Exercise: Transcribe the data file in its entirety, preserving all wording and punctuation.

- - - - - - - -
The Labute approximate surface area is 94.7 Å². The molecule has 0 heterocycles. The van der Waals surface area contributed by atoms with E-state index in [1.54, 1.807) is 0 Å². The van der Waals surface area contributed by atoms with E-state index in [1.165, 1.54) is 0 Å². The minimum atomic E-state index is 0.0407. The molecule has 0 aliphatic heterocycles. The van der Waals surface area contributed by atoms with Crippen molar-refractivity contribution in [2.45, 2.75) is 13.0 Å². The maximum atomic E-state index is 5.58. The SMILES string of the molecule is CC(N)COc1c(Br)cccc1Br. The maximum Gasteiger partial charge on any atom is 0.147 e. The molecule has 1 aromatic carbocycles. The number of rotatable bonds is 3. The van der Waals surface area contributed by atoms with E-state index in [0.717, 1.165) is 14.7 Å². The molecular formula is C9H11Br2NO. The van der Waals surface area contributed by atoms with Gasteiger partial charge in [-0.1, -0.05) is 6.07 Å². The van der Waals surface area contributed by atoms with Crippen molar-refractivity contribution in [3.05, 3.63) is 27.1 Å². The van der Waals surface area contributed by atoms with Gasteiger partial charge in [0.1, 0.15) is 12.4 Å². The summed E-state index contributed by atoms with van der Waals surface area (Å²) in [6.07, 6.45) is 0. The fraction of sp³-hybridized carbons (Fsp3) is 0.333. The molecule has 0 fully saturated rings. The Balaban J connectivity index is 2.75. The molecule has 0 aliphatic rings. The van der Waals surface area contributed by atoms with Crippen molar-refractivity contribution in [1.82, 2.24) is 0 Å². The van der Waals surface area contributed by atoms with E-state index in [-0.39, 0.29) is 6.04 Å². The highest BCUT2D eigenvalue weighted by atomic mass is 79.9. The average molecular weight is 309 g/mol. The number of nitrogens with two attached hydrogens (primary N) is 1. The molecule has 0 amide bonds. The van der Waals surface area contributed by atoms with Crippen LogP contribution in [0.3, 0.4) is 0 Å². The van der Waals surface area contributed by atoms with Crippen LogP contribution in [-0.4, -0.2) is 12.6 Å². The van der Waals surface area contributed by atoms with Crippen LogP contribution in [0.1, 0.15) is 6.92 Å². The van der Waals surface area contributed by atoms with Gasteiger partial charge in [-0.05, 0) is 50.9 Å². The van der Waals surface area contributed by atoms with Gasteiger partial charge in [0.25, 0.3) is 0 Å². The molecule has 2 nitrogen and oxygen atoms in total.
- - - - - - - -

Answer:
The Labute approximate surface area is 94.7 Å². The molecule has 0 heterocycles. The van der Waals surface area contributed by atoms with E-state index in [1.54, 1.807) is 0 Å². The van der Waals surface area contributed by atoms with E-state index in [1.165, 1.54) is 0 Å². The minimum atomic E-state index is 0.0407. The molecule has 0 aliphatic heterocycles. The van der Waals surface area contributed by atoms with Crippen molar-refractivity contribution in [2.45, 2.75) is 13.0 Å². The maximum atomic E-state index is 5.58. The SMILES string of the molecule is CC(N)COc1c(Br)cccc1Br. The maximum Gasteiger partial charge on any atom is 0.147 e. The molecule has 1 aromatic carbocycles. The number of rotatable bonds is 3. The van der Waals surface area contributed by atoms with E-state index in [0.717, 1.165) is 14.7 Å². The molecular formula is C9H11Br2NO. The van der Waals surface area contributed by atoms with Gasteiger partial charge in [-0.1, -0.05) is 6.07 Å². The van der Waals surface area contributed by atoms with Crippen molar-refractivity contribution in [3.05, 3.63) is 27.1 Å². The van der Waals surface area contributed by atoms with Gasteiger partial charge in [0.1, 0.15) is 12.4 Å². The summed E-state index contributed by atoms with van der Waals surface area (Å²) in [6.07, 6.45) is 0. The fraction of sp³-hybridized carbons (Fsp3) is 0.333. The molecule has 0 fully saturated rings. The Balaban J connectivity index is 2.75. The molecule has 0 aliphatic rings. The van der Waals surface area contributed by atoms with Crippen molar-refractivity contribution in [1.82, 2.24) is 0 Å². The van der Waals surface area contributed by atoms with E-state index in [-0.39, 0.29) is 6.04 Å². The highest BCUT2D eigenvalue weighted by atomic mass is 79.9. The average molecular weight is 309 g/mol. The number of nitrogens with two attached hydrogens (primary N) is 1. The molecule has 0 amide bonds. The van der Waals surface area contributed by atoms with Crippen LogP contribution in [0.3, 0.4) is 0 Å². The van der Waals surface area contributed by atoms with Crippen LogP contribution in [-0.4, -0.2) is 12.6 Å². The van der Waals surface area contributed by atoms with Crippen LogP contribution in [0.1, 0.15) is 6.92 Å². The van der Waals surface area contributed by atoms with Gasteiger partial charge in [-0.05, 0) is 50.9 Å². The van der Waals surface area contributed by atoms with Gasteiger partial charge in [0.25, 0.3) is 0 Å². The molecule has 2 nitrogen and oxygen atoms in total.